In a press conference on Tuesday, Mayor-President Josh Guillory and Police Chief Thomas Glover discussed information about a major drug investigation in the city.
Glover said that approximately three months ago, officers began an investigation regarding the distribution of heroin, fentanyl and methamphetamine in the City of Lafayette.
During their investigation, officers found that drugs were being distributed by people posing as panhandlers or indigent persons.
Thirty-three cases of illegal drugs sales were identified during the investigation with twenty-six individuals identified by the police department as suspects.
Glover says that at the beginning of the investigation an individual identified as a supplier was taken into custody. Police say that 14 of the 26 suspects are believed to have gotten their supply from that single individual who is currently in jail.
Glover says the suspects, who range in age from mid 20s to early 50s, are from all over the state with some from the New Orleans and Lake Charles areas.
The areas of the city that saw most activity were those near the interstate and major roadways including high-profile and highly populated locations. The main focus was on areas that had recently experienced open-air drug sales.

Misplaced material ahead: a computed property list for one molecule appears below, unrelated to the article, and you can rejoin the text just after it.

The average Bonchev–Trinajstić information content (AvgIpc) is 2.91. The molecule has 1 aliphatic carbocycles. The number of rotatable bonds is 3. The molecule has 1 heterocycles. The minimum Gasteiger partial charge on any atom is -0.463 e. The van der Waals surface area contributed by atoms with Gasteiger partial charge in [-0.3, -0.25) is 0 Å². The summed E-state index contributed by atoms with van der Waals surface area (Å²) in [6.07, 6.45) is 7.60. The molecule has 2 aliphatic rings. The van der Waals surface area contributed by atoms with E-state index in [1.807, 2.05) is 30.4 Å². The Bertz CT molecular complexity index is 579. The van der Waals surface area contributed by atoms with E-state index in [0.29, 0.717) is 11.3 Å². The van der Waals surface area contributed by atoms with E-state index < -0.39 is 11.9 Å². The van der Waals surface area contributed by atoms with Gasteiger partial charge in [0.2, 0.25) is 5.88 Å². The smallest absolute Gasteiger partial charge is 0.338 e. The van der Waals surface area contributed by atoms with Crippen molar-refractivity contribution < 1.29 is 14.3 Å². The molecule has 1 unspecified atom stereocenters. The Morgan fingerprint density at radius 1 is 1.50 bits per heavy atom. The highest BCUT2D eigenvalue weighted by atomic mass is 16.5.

Some individuals, according to the chief, would argue about what corners to take and would make $400 to $500 dollars a shift.
The Chief says that one narcotics agent was contaminated with fentanyl while interacting with a panhandling suspect during an investigation. Glover says a strong gust of wind blew drug into the officer's face and he was taken to the hospital.
The Chief says that interacting with these panhandlers can be dangerous to the public due to that fact.
"Anytime we had a panhandler situation and were called to investigate, the department made sure they weren't a part of the drug ring," Glover said. "I think it's appalling that people would take advantage of the kindness of the citizens here and purport to be homeless or indigent people in need and then utilize the opportunity to sell drugs."
Glover said that in the City of Lafayette about 25 percent of the crime that occurs is connected to use or distribution of drugs. He said that the investigation has been successful in disrupting the flow of narcotics into the Lafayette community.
He added that people should be cautious when offering money those those who may only be posing as a panhandler or indigent person.
"Please do not stop to give money to panhandlers on the side of the road, said Glover. "You could be giving it to one of the social agencies in Lafayette that could help homeless. We encourage people to do that rather than supporting a possible drug cartel."
See the press conference below:
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